the river will eat you

Here are the awesome Renata, our host Laura (also awesome), and me, on the front porch of Laura’s house. In addition to running the guest house, Laura is an anaesthesiologist, sold the tickets for the marshrutka (the local minibus), and was also organizing meals and lodging for the guys in her husband’s work crew, who were putting in a new water main while we were there.

here we are

This is the view from their front porch looking out toward town. The house you can see on the other side of the front garden is where the cow that produced our breakfast yogurt lived. In the courtyard, I mean. We saw Laura helping the old lady milk it one evening. Renata related an interesting conversation with one of the builders. She had remarked on how beautiful the view was & one of the men replied that it was, but that it made them sad, because Russia owned those mountains now.

the front yard

The next day, we toured Mestia some more.

schoolkids one of the towers

You’ll recall that the livestock is freerange…

Piggies !

Except this bullock team, taking a break from whatever it was they were doing — probably hauling firewood.

parked

One of the houses, including its tower, is open as a sort of family museum. Basically, this is the family’s old house, more or less unchanged since the 14th century. The woman whose family owns the house pointed out the parts that had been updated — the ironwork around the hearth, for instance, was relatively new. It was really cool — the little corridor of pens along one wall were for the sheep and goats, with a little arch for each one to stick its head through to get fodder. The bigger arches were for the cattle. Though the animals were all pastured outside during the summer, in the winter, they lived in the big common room with rest of the family, where everyone could benefit from each other’s heat.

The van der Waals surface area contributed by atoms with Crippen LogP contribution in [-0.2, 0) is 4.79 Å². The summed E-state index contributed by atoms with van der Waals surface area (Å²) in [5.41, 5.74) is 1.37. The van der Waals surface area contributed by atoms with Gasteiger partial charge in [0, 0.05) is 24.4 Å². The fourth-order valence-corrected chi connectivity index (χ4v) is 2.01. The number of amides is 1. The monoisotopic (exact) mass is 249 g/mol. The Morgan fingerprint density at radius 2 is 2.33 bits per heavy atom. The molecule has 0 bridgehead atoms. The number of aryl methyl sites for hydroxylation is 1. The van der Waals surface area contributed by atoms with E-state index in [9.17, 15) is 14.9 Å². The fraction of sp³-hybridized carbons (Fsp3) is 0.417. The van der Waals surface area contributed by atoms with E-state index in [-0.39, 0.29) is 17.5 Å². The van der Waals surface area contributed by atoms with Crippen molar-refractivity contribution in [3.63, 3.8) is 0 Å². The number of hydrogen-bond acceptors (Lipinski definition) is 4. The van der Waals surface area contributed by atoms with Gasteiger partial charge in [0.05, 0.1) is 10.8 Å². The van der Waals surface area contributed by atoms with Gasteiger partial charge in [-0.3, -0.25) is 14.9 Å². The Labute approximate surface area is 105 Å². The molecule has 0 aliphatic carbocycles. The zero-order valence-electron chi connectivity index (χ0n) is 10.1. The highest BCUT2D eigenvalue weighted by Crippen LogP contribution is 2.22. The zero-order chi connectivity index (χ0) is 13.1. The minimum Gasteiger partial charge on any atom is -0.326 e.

I got the impression that it was mostly used for family gatherings now, and of course showing off to tourists. The view from the tower was pretty cool, too.

inside looking out one end of town

Our Russian was not great, and Laura & Jia’s English was not great, but we did our best, and overall it was a really terrific experience. One evening we all piled into the minivan we’d taken to Ushguli, and we drove up to one of the ski lifts at the valley rim. From there we could see the lights of the valley spread out below us, each of the medieval towers lit up by its own soft yellow light. Really beautiful. THey told us how someone had put up some money to have an international specialist come in and design new lighting for them, and we joked about getting them done up like the Tbilisi TV tower (which has a crazy light show which I think we described earlier). We compared the Caucasus and Ushba — the valley’s sort of sentinel mountain — to the Southern Alps and Aoraki/Mt Cook. The whole stay with them was really just lovely.

Ushba

Meanwhile…. 11d

Bet you thought we’d never finish this trip !

Here we are, back in Mestia, in Svaneti, Republic of Georgia, way up in the Caucasus. We’d arranged with our hosts to go on a little horse ride, not realizing that the day we’d picked was the day most of the valley was going to be off mustering cattle (with their horses).

They nonetheless managed to scrape up a couple of mounts — a brown gelding and a black mare. Slight complication: the mare had a young (as in days old) foal at foot. The boy who delivered the horses initially tried to take the foal home by leading it away with a rope around its neck, but it didn’t like the idea, and neither did we, really. Little foal needs to stay with its mom ! We assured everyone that we would take it easy on the trip and take breaks for the little guy to eat and nap.

Trail ride